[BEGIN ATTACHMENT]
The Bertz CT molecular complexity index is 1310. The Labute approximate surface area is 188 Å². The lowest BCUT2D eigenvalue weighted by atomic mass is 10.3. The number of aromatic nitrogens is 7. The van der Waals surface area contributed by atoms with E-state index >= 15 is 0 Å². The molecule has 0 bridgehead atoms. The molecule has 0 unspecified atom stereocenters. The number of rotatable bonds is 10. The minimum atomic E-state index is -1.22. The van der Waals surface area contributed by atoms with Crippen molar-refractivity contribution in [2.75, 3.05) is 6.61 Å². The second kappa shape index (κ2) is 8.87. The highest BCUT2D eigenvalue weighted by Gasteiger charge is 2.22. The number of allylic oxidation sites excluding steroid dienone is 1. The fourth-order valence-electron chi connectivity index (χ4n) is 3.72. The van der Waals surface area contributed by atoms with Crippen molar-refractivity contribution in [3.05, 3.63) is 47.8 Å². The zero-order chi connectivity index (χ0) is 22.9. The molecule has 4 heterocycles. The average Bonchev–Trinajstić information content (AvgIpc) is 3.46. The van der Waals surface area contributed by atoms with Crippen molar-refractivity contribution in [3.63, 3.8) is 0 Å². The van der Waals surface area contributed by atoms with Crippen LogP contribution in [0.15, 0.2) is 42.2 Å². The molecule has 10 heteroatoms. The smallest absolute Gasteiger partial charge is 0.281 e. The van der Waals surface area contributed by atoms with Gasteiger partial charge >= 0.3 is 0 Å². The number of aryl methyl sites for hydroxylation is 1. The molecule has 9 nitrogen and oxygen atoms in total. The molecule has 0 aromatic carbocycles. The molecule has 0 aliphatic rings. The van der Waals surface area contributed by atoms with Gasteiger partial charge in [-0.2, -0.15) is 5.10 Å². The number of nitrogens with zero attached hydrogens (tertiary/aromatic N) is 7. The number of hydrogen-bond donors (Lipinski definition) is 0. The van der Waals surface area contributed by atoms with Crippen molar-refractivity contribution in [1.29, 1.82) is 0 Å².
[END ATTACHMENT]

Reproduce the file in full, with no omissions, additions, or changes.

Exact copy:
The Bertz CT molecular complexity index is 1310. The Labute approximate surface area is 188 Å². The lowest BCUT2D eigenvalue weighted by atomic mass is 10.3. The number of aromatic nitrogens is 7. The van der Waals surface area contributed by atoms with E-state index >= 15 is 0 Å². The molecule has 0 bridgehead atoms. The molecule has 0 unspecified atom stereocenters. The number of rotatable bonds is 10. The minimum atomic E-state index is -1.22. The van der Waals surface area contributed by atoms with Crippen molar-refractivity contribution in [2.75, 3.05) is 6.61 Å². The second kappa shape index (κ2) is 8.87. The highest BCUT2D eigenvalue weighted by Gasteiger charge is 2.22. The number of allylic oxidation sites excluding steroid dienone is 1. The fourth-order valence-electron chi connectivity index (χ4n) is 3.72. The van der Waals surface area contributed by atoms with Crippen molar-refractivity contribution in [3.05, 3.63) is 47.8 Å². The zero-order chi connectivity index (χ0) is 22.9. The molecule has 4 heterocycles. The average Bonchev–Trinajstić information content (AvgIpc) is 3.46. The van der Waals surface area contributed by atoms with Crippen molar-refractivity contribution in [3.63, 3.8) is 0 Å². The van der Waals surface area contributed by atoms with Crippen LogP contribution in [0.15, 0.2) is 42.2 Å². The molecule has 10 heteroatoms. The smallest absolute Gasteiger partial charge is 0.281 e. The van der Waals surface area contributed by atoms with Gasteiger partial charge >= 0.3 is 0 Å². The number of aryl methyl sites for hydroxylation is 1. The molecule has 9 nitrogen and oxygen atoms in total. The molecule has 0 aromatic carbocycles. The molecule has 0 aliphatic rings. The van der Waals surface area contributed by atoms with Gasteiger partial charge in [-0.2, -0.15) is 5.10 Å². The number of nitrogens with zero attached hydrogens (tertiary/aromatic N) is 7. The number of hydrogen-bond donors (Lipinski definition) is 0. The van der Waals surface area contributed by atoms with Crippen molar-refractivity contribution in [1.29, 1.82) is 0 Å².